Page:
Voter: Pardon me. Might we have a gander at those hash codes?
    ES&S: We won’t show you the hash codes. You don’t have enough evidence to warrant an investigation of our hash codes.
    Voter: Well, where do I get the evidence to warrant an investigation?
    ES&S: I guess you’d have to look at the hash codes.
    Voter: But I can’t see the hash codes?’
    ES&S: Unfortunately, no. They’re a proprietary secret and can only be revealed when sufficient evidence is presented that there has been a malfunction.
    Voter: And to provide sufficient evidence I would have to see—
    ES&S: The hash codes, yes.

    A classic Catch 22 which, in effect, grants the proprietary secrets of ES&S more legal protection than the voting rights of 18, 000 Americans. It would be funny if it weren’t so heartbreaking and dangerous to our democracy.

    The overwhelming reaction to Christine Jennings’ unrelenting and seemingly unwinnable battle is one of disgust. Sally Tibbets, a spokesperson for Vern Buchanan, insists that Jennings is “ignoring the will of the people and undermining voter confidence in the democratic process”. Well, maybe our confidence in the democratic process SHOULD be undermined. I would go so far as to say it already is.

    Representative Tom Feeny says that Jennings goal is not voter reform but instead a “total political dictatorship’.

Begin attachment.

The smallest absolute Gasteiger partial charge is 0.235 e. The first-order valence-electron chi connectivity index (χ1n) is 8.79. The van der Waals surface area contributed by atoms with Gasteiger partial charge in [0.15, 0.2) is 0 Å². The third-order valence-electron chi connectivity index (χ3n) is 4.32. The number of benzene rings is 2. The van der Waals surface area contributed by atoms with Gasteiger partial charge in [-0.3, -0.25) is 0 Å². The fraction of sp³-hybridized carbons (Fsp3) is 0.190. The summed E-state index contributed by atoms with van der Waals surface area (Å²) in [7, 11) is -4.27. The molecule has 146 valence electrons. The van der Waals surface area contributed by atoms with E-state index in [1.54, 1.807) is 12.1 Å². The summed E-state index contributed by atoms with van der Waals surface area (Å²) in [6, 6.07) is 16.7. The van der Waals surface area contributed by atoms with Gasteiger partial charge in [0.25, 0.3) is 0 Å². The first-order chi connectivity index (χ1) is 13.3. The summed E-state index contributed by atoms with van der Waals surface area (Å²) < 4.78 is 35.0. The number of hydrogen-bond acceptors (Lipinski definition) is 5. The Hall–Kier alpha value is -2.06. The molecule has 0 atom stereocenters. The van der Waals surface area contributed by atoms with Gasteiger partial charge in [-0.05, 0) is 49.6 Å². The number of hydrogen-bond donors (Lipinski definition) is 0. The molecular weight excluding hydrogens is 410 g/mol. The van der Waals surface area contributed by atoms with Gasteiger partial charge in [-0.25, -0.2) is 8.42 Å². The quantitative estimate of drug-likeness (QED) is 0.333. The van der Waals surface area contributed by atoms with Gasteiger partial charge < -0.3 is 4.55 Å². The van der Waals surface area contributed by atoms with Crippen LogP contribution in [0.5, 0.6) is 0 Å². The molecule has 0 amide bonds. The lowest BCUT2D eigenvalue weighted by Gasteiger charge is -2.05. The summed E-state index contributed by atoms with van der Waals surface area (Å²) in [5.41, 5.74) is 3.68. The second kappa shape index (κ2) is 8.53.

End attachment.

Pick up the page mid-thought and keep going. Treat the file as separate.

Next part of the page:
The avoidance of this kind of histrionic, partisan outrage is probably what was behind the decisions of Gore and Kerry when they folded prematurely. It seems that when one stands their ground and uses their position to protest an issue that is patently absurd in its transparency they stand to be chastised, called cry babies, egomaniacs, and forced to face political ruin by such just the sort of hyperbole that Rep. Feeny is spouting. The simple fact is, the to chagrin of her detractors, that Ms. Jennings has nothing to lose and this sort of verbal bullying will not dissuade her from tackling this issue head on. The American public has been victimized by one of two things a)official incompetence or b) official dishonesty. In any event, Jennings and her outraged constituents will personally see to it that these sort of shenanigans are brought out into the open, investigated in earnest, and remedied before another era of dishonesty, tyranny, and cronyism is ushered in by complicitly programmed computers.

    I challenge anyone who takes issue with this investigation to tell me why this process shouldn’t be permitted. If election officials and ES&S spokespeople are so certain that there were no computer errors then why not give up the hash codes and allow independent investigation? The threat of undermining voters’ confidence in the democratic process comes not from asking questions but from refusing to find answers to them.

    Sam Mossler
    Sarasota, FL